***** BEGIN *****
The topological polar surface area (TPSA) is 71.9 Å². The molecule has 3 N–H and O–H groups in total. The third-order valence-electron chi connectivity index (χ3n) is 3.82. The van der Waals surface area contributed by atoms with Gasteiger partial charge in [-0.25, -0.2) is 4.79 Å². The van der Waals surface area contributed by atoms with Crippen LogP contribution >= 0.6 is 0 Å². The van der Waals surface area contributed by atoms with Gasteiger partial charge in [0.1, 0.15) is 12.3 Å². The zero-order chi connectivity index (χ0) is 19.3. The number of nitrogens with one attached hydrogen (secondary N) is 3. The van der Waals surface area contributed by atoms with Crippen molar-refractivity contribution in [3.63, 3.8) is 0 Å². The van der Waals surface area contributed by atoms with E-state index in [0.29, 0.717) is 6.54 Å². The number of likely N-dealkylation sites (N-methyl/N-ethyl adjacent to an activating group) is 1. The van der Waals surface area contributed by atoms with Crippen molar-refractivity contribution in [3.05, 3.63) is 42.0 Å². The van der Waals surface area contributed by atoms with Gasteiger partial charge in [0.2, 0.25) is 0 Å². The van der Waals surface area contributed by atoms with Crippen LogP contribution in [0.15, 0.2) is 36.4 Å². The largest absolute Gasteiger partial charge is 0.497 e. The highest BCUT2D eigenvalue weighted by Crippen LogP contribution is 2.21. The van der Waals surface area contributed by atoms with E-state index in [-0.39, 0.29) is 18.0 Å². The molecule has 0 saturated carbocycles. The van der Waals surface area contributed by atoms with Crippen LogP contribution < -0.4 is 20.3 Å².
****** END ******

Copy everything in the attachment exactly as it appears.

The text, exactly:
The topological polar surface area (TPSA) is 71.9 Å². The molecule has 3 N–H and O–H groups in total. The third-order valence-electron chi connectivity index (χ3n) is 3.82. The van der Waals surface area contributed by atoms with Gasteiger partial charge in [-0.25, -0.2) is 4.79 Å². The van der Waals surface area contributed by atoms with Crippen LogP contribution >= 0.6 is 0 Å². The van der Waals surface area contributed by atoms with Gasteiger partial charge in [0.1, 0.15) is 12.3 Å². The zero-order chi connectivity index (χ0) is 19.3. The number of nitrogens with one attached hydrogen (secondary N) is 3. The van der Waals surface area contributed by atoms with Crippen molar-refractivity contribution in [3.63, 3.8) is 0 Å². The van der Waals surface area contributed by atoms with E-state index in [0.29, 0.717) is 6.54 Å². The number of likely N-dealkylation sites (N-methyl/N-ethyl adjacent to an activating group) is 1. The van der Waals surface area contributed by atoms with Crippen molar-refractivity contribution in [3.05, 3.63) is 42.0 Å². The van der Waals surface area contributed by atoms with Gasteiger partial charge in [0.2, 0.25) is 0 Å². The van der Waals surface area contributed by atoms with Crippen LogP contribution in [0.15, 0.2) is 36.4 Å². The largest absolute Gasteiger partial charge is 0.497 e. The highest BCUT2D eigenvalue weighted by Crippen LogP contribution is 2.21. The van der Waals surface area contributed by atoms with E-state index in [-0.39, 0.29) is 18.0 Å². The molecule has 0 saturated carbocycles. The van der Waals surface area contributed by atoms with Crippen LogP contribution < -0.4 is 20.3 Å².